After evacuation orders for the Edgewood Fire were lifted, some residents' problems weren't over, as they returned home to power outages. Emerald Hills resident George Whitehill and his family decided to assist the community where they could, in the form of electrical power.
Whitehill, who powers his home with a generator during outages, ran an extension cord to a surge protector placed on a table on his front porch, where he invited neighbors to charge their devices during the day and a half that Emerald Hills was without power.
"I thought it would be a great way to help the neighbors and it also turned out to be a great way to get to know my neighbors even better," Whitehill said. "I had people that I had never really talked to before come over and while their phone was charging we would be talking about the fire and the power outage."
Whitehill purchased a generator for his home after his family lost $400 worth of food in a power outage. Deciding to share the benefits, he began setting up this neighborhood charging station when PG&E was running planned power outages throughout the community and many neighbors were without electricity.
"Sometimes when the power is out like this, the only thing you really have these days is your phone," Whitehill said. "If you get low on battery or run out, then you have nothing."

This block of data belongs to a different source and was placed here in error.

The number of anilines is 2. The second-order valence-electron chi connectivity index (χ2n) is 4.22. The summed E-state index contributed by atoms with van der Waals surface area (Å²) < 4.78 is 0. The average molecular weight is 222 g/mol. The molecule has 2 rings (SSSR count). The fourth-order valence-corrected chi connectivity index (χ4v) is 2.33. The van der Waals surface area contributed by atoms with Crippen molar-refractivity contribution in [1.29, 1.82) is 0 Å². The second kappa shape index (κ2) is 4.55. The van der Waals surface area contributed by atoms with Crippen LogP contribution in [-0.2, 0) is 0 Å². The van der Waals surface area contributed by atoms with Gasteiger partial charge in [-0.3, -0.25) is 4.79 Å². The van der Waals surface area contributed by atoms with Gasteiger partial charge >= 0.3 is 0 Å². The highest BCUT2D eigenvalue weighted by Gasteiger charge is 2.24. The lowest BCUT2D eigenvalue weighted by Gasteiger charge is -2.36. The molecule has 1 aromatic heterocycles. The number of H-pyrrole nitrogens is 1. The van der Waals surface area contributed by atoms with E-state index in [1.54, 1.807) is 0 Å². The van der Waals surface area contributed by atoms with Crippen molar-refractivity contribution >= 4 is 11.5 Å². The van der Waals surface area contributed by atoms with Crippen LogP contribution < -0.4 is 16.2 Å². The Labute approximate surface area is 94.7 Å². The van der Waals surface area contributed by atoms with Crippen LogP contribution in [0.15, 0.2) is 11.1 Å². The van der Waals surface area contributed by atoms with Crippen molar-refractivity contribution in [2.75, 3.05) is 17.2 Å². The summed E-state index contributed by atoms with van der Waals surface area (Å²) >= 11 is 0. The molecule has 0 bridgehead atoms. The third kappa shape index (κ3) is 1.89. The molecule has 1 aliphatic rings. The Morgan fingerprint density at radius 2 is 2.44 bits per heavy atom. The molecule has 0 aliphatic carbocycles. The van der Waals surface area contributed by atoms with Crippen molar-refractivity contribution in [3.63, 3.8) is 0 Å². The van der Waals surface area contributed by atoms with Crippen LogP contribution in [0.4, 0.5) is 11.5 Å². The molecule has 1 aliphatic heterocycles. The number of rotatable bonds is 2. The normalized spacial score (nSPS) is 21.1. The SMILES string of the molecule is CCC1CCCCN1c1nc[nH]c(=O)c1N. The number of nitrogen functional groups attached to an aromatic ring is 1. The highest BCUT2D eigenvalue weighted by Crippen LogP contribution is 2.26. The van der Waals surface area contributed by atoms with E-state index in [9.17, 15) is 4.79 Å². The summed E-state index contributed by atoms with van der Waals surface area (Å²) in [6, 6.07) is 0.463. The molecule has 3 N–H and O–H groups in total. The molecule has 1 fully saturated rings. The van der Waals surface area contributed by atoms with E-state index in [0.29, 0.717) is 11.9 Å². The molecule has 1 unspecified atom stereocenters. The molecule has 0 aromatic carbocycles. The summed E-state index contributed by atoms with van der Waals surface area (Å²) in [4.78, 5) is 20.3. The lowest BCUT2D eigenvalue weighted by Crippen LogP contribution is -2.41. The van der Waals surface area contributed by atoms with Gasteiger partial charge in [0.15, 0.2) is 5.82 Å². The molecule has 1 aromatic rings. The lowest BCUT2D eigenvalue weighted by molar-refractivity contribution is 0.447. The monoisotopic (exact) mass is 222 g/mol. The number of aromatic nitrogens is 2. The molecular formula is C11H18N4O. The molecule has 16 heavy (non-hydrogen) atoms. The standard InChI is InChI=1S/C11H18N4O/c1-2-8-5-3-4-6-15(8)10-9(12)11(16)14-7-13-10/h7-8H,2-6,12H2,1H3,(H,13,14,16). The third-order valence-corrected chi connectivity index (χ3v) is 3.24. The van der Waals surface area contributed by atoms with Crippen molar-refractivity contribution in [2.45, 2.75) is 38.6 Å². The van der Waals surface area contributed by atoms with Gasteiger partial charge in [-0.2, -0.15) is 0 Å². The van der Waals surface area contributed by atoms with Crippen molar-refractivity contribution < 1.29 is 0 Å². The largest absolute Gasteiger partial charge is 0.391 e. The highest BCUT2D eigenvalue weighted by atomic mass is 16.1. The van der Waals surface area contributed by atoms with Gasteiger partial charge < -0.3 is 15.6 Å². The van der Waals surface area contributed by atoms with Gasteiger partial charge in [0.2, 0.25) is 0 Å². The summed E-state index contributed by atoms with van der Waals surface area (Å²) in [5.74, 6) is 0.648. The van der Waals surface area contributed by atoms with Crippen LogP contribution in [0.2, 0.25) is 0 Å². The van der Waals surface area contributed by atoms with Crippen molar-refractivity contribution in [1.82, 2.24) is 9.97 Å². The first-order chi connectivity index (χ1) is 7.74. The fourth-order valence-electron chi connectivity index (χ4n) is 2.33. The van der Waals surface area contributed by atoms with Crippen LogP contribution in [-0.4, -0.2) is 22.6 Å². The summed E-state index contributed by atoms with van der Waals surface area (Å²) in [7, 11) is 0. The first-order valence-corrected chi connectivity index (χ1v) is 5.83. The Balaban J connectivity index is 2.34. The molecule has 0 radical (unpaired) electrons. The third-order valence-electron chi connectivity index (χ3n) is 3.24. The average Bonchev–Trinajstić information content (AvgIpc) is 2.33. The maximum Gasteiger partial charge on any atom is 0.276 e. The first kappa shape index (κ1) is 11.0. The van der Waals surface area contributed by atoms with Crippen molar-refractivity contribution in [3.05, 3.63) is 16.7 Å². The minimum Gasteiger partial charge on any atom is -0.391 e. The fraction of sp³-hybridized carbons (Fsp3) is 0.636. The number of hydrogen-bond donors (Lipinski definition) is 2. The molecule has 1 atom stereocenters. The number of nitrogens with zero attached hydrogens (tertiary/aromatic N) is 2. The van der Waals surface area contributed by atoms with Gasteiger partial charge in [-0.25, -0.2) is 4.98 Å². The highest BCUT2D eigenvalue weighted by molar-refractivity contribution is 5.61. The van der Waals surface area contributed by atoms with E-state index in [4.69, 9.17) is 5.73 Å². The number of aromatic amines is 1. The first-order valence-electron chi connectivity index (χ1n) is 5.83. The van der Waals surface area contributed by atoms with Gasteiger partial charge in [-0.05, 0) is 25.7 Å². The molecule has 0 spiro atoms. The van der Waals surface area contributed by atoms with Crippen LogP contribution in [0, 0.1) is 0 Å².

Rich Goldberg used the station to charge his phone when power was out at his home. He called Whitehill's charging station an "oasis" for those who were completely in the dark, especially as residents tensely waited for updates on the fire.
"With no power and no internet, your phone is really the only connection to the outside world," Rich said. "We could find out what was happening and monitor whether or not we had to evacuate — that was crucial."
One neighbor, Lori Bedford, used the power from the generator to blow dry her hair as she prepped for her first in-person meeting since the COVID-19 pandemic began.
"George was kind enough to string an extension cord so I took my dryer and my mirror over in the morning and did my hair in his backyard," Bedford said. "(It was) kind of a lifesaver for us."
Whitehill also provided ice to neighbors and offered up room in his refrigerator for those worried about food spoiling.
"I really take for granted sometimes our home and family and pets and all our possessions and you just think it's a given that they're always going to be there," Whitehill said. "It was just very scary to think that all of that could've gone away just because of the wind direction or because of an accident. (The fire) has given me a renewed appreciation and gratitude for everything I have."